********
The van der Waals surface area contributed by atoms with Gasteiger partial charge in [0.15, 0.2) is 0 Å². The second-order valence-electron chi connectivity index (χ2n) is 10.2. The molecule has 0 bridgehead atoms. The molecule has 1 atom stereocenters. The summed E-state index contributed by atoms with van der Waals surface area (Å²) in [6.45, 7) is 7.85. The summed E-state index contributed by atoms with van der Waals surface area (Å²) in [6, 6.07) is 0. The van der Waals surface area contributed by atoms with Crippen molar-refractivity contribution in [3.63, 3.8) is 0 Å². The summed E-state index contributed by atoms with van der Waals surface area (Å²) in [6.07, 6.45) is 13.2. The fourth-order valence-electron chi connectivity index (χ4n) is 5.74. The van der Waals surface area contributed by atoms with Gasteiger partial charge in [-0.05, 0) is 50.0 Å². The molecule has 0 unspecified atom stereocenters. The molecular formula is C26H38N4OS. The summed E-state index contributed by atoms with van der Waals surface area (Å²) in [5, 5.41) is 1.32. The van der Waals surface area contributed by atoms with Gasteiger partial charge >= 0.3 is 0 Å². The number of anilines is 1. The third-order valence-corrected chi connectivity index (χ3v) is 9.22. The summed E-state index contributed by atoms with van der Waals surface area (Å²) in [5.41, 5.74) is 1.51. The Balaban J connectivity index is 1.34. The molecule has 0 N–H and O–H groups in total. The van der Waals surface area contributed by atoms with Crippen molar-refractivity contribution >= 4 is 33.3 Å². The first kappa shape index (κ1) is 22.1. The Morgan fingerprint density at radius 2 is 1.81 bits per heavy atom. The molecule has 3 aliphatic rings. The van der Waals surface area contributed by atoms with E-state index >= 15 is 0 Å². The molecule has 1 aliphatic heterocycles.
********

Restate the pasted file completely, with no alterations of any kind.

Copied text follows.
The van der Waals surface area contributed by atoms with Gasteiger partial charge in [0.15, 0.2) is 0 Å². The second-order valence-electron chi connectivity index (χ2n) is 10.2. The molecule has 0 bridgehead atoms. The molecule has 1 atom stereocenters. The summed E-state index contributed by atoms with van der Waals surface area (Å²) in [6.45, 7) is 7.85. The summed E-state index contributed by atoms with van der Waals surface area (Å²) in [6, 6.07) is 0. The van der Waals surface area contributed by atoms with Crippen molar-refractivity contribution in [3.63, 3.8) is 0 Å². The summed E-state index contributed by atoms with van der Waals surface area (Å²) in [6.07, 6.45) is 13.2. The fourth-order valence-electron chi connectivity index (χ4n) is 5.74. The van der Waals surface area contributed by atoms with Gasteiger partial charge in [-0.05, 0) is 50.0 Å². The molecule has 0 unspecified atom stereocenters. The molecular formula is C26H38N4OS. The summed E-state index contributed by atoms with van der Waals surface area (Å²) in [5, 5.41) is 1.32. The van der Waals surface area contributed by atoms with Gasteiger partial charge >= 0.3 is 0 Å². The number of anilines is 1. The third-order valence-corrected chi connectivity index (χ3v) is 9.22. The summed E-state index contributed by atoms with van der Waals surface area (Å²) in [5.41, 5.74) is 1.51. The Balaban J connectivity index is 1.34. The molecule has 0 N–H and O–H groups in total. The van der Waals surface area contributed by atoms with Crippen molar-refractivity contribution >= 4 is 33.3 Å². The first kappa shape index (κ1) is 22.1. The Morgan fingerprint density at radius 2 is 1.81 bits per heavy atom. The molecule has 3 aliphatic rings. The van der Waals surface area contributed by atoms with E-state index >= 15 is 0 Å². The molecule has 1 aliphatic heterocycles.